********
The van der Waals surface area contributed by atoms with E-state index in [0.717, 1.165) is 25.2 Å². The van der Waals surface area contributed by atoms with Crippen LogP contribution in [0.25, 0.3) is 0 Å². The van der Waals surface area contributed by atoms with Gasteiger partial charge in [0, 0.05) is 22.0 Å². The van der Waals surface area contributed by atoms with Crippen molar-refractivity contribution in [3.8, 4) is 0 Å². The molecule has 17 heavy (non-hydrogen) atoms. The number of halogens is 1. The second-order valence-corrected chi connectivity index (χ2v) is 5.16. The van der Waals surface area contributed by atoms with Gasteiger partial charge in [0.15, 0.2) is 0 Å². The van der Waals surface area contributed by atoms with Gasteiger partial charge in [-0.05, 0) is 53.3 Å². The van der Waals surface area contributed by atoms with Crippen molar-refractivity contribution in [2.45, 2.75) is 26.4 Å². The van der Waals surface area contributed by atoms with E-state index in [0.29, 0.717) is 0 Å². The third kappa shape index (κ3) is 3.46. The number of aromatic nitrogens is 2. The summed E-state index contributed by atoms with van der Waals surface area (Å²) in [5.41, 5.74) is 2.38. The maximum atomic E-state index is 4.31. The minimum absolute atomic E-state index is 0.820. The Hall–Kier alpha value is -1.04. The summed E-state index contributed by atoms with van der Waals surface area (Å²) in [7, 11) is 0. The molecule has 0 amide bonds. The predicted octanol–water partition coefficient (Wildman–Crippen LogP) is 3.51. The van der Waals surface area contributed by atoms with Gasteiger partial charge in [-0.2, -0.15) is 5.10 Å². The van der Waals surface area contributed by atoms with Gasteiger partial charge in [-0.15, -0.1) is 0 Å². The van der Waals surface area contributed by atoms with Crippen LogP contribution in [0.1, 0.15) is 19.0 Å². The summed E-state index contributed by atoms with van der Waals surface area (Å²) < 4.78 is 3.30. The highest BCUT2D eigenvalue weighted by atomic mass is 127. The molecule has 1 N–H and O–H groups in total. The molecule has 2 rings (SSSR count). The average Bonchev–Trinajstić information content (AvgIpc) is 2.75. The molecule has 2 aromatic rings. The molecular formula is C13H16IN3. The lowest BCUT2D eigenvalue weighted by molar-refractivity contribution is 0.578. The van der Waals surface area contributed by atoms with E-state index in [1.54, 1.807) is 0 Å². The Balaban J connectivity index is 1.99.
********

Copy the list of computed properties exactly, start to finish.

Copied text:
The van der Waals surface area contributed by atoms with E-state index in [0.717, 1.165) is 25.2 Å². The van der Waals surface area contributed by atoms with Crippen LogP contribution in [0.25, 0.3) is 0 Å². The van der Waals surface area contributed by atoms with Gasteiger partial charge in [0, 0.05) is 22.0 Å². The van der Waals surface area contributed by atoms with Crippen molar-refractivity contribution in [3.8, 4) is 0 Å². The molecule has 17 heavy (non-hydrogen) atoms. The number of halogens is 1. The second-order valence-corrected chi connectivity index (χ2v) is 5.16. The van der Waals surface area contributed by atoms with Gasteiger partial charge in [0.15, 0.2) is 0 Å². The van der Waals surface area contributed by atoms with Gasteiger partial charge in [-0.05, 0) is 53.3 Å². The van der Waals surface area contributed by atoms with Crippen molar-refractivity contribution in [2.45, 2.75) is 26.4 Å². The van der Waals surface area contributed by atoms with E-state index in [0.29, 0.717) is 0 Å². The third kappa shape index (κ3) is 3.46. The number of aromatic nitrogens is 2. The summed E-state index contributed by atoms with van der Waals surface area (Å²) in [5.41, 5.74) is 2.38. The maximum atomic E-state index is 4.31. The minimum absolute atomic E-state index is 0.820. The Hall–Kier alpha value is -1.04. The summed E-state index contributed by atoms with van der Waals surface area (Å²) in [7, 11) is 0. The molecule has 0 amide bonds. The predicted octanol–water partition coefficient (Wildman–Crippen LogP) is 3.51. The van der Waals surface area contributed by atoms with Gasteiger partial charge in [-0.2, -0.15) is 5.10 Å². The van der Waals surface area contributed by atoms with Gasteiger partial charge in [-0.15, -0.1) is 0 Å². The van der Waals surface area contributed by atoms with Crippen LogP contribution in [0.1, 0.15) is 19.0 Å². The summed E-state index contributed by atoms with van der Waals surface area (Å²) < 4.78 is 3.30. The highest BCUT2D eigenvalue weighted by atomic mass is 127. The molecule has 1 N–H and O–H groups in total. The molecule has 2 rings (SSSR count). The average Bonchev–Trinajstić information content (AvgIpc) is 2.75. The molecule has 2 aromatic rings. The molecular formula is C13H16IN3. The lowest BCUT2D eigenvalue weighted by molar-refractivity contribution is 0.578. The van der Waals surface area contributed by atoms with E-state index in [1.54, 1.807) is 0 Å². The Balaban J connectivity index is 1.99.